Director: Xavier Dolan
Stars: Anne Dorval, Antoine-Olivier Pilon
4 (out of 5) Globes
Everyone acts like a child in “Mommy,” the fifth feature from 25-year-old French-Canadian actor-auteur Xavier Dolan. That includes teenaged hellion Steve (Antoine-Olivier Pilon), introduced after setting a fire at school, to the two women who split the duties of doting on him. It might be tempting to read this as a product of its maker’s youth, that he can’t imagine people any older. But he already knows that people never really get that much wiser; no one figures things out, but just keep closing themselves off within little compartments — inside relationships, families, jobs, hobbies. The main trio in “Mommy” — like the protagonists in Dolan’s “Heartbeats” and “Laurence Anyways” — take a brief respite inside their own cloistered mini-community, even if it’s bound to burst apart and re-expose them to the disarray of the real world.
Despite the title, the focus isn’t just on Steve’s mother, Diane (aka “Die”), played by Anne Dorval (who played a less tolerant mom in Dolan’s directorial debut, “I Killed My Mother”). Forced to home-school her untameable, sometimes violent son, she winds up getting help from Kyla (fellow Dolan regular Suzanne Clement), a bored neighbor from across the street. She’s a stammerer, and she finds herself oddly drawn to both the free-spirited Die and the giddily destructive Steve. They form a tight unit, one impervious to any outsiders who try to worm in, and one riddled with odd but never quite acted-upon sexual tension.
“Mommy” opens with a mysterious text about it being set in the near-future (2015, as it were), where a new, controversial law allows parents to lock up their children at will. Dolan lets that hold in the back of viewers’ minds for two hours (of two hours and 20) before doing anything with it, in part to underline the fragility of the group dynamic. Their microcosm isn’t exactly freeing. Dolan shot “Mommy” in a painfully narrow framing style, which is an actual box — thinner, even, than old television sets. (In fact, we’re so used to the shape of old TV sets that “Mommy”’s frame appears thinner than it actually is, as though it was more tall than wide, which it isn’t.) There are a number of reasons why Dolan used this aspect ratio. If you’re less charitable, one could say it was to get people’s attention. But one good reason was for the two times the screen suddenly opens up, in two sequences of true glory, one of them the best of several scenes about the transcendence of pop music (including, yes, Oasis).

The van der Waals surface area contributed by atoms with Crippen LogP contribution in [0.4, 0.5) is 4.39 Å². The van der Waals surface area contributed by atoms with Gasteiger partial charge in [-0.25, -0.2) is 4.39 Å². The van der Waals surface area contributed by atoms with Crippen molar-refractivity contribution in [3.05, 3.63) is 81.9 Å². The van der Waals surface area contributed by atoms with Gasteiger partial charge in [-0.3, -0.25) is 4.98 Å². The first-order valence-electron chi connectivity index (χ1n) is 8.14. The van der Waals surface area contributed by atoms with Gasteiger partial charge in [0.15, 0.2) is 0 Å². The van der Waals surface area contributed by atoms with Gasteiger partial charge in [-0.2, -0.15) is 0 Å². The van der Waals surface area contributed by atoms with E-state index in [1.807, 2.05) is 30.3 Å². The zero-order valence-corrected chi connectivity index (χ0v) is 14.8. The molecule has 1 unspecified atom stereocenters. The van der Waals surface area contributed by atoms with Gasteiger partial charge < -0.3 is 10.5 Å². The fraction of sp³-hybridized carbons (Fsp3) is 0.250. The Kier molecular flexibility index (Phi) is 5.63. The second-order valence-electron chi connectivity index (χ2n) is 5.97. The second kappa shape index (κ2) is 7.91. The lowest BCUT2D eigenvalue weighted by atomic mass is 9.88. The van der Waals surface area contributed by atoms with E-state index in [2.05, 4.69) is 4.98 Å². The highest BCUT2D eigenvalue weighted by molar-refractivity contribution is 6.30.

It also underlines the push-pull between chaos and constraint that runs through “Mommy.” Dolan’s shots, as usual, are immaculately composed, often placing characters in the middle of frames. (And sometimes in his favorite trick, slow-motion.) At the same time the actors are free to play around with their characters, and their scenes have a free-form quality — fitting since, narratively, it can be a bit redundant, spinning its storytelling wheels while stewing in the little corner of the world the characters have created.
Dolan, as in his other films, is allergic to binary takes on his characters, who are never easily labeled and who resist being reduced to mere types. Steve can be impossibly violent, but he can also be sincerely sweet, and most of the film has him swinging somewhere between both sides. (Like Dolan, he loves hanging with older women.) It’s neither a drama nor a comedy but both. There’s a feeling that just about anything could happen — that a serious film could include a shout-out to “Home Alone” or milk agony out of a scene where someone karaokes Andrea Bocelli at a dive bar. It seems to be making itself up on the spot, even while it’s unfailingly rigidly controlled. Every step it makes — right down to, but especially, its final scene — it makes both instinctually and with utter, disarming confidence.